COMPOSTING - How is it made?
Composting is a natural biological process in which micro-organisms present in organic waste break it down into a stable organic material that can be easily stored, handled and spread on land. Any harmful micro-organisms or weed seeds that may be present are killed by heat generated during the composting process (nominally around 60°C)
At our Hill and Moor composting site near Pershore we receive over 20,000 tonnes of green garden waste per year. Most of this comes from our household recycling centres in Worcestershire and Herefordshire, where householders have placed their garden waste into our green waste containers (hopefully without the plastic bags or any other ‘contaminating’ material!).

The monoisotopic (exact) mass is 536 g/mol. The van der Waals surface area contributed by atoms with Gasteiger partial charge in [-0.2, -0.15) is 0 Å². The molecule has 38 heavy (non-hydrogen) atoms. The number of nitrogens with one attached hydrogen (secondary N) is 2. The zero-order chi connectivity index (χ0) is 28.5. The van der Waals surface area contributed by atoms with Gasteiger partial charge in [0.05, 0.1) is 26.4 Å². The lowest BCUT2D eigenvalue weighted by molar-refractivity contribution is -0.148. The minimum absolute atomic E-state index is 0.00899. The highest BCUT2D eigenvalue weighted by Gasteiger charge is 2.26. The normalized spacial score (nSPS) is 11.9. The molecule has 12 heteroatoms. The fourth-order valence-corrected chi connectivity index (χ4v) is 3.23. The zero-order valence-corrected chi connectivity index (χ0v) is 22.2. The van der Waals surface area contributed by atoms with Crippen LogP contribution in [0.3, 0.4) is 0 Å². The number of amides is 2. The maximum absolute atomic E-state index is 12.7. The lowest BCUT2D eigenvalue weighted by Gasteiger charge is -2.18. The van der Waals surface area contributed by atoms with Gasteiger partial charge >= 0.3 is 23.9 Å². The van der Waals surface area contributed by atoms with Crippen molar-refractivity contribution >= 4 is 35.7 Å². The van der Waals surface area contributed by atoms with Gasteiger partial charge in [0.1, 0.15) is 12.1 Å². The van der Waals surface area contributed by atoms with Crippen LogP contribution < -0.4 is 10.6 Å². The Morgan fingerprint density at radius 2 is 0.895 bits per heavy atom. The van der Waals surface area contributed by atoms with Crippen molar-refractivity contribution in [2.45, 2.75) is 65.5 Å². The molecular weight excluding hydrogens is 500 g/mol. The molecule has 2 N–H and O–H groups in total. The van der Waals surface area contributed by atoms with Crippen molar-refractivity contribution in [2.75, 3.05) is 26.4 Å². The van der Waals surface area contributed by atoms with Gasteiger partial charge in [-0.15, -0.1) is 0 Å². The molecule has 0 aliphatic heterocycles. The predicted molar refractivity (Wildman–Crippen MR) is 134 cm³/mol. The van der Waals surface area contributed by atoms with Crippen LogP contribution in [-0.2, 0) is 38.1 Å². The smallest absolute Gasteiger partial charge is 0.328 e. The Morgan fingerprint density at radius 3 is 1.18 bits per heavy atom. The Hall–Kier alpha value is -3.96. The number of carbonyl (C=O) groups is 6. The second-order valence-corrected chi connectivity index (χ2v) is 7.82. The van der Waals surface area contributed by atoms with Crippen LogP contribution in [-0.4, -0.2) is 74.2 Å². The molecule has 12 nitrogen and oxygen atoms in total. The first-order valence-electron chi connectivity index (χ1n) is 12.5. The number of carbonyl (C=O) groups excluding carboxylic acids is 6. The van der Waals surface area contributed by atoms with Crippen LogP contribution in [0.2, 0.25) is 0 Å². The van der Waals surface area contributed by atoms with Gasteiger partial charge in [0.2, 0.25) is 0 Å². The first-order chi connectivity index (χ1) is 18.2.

At Hill and Moor we shred the waste and place it into long piles called ‘windrows.’ Then we just let nature do its stuff. We monitor the temperature and moisture content in the windrows, and we irrigate and turn them over regularly to provide good oxygen supply and to maintain the correct conditions for uniform decomposition.
(For more information on composting and the recycling of organic waste go to The Association For Organics Recycling)
After a minimum of 14 weeks the composted material is ready for screening. We use a rotating drum screen which sieves the finished product down to 12mm or less. It also removes any bits of plastic or other contrary material that has escaped the eagle eye of our operatives.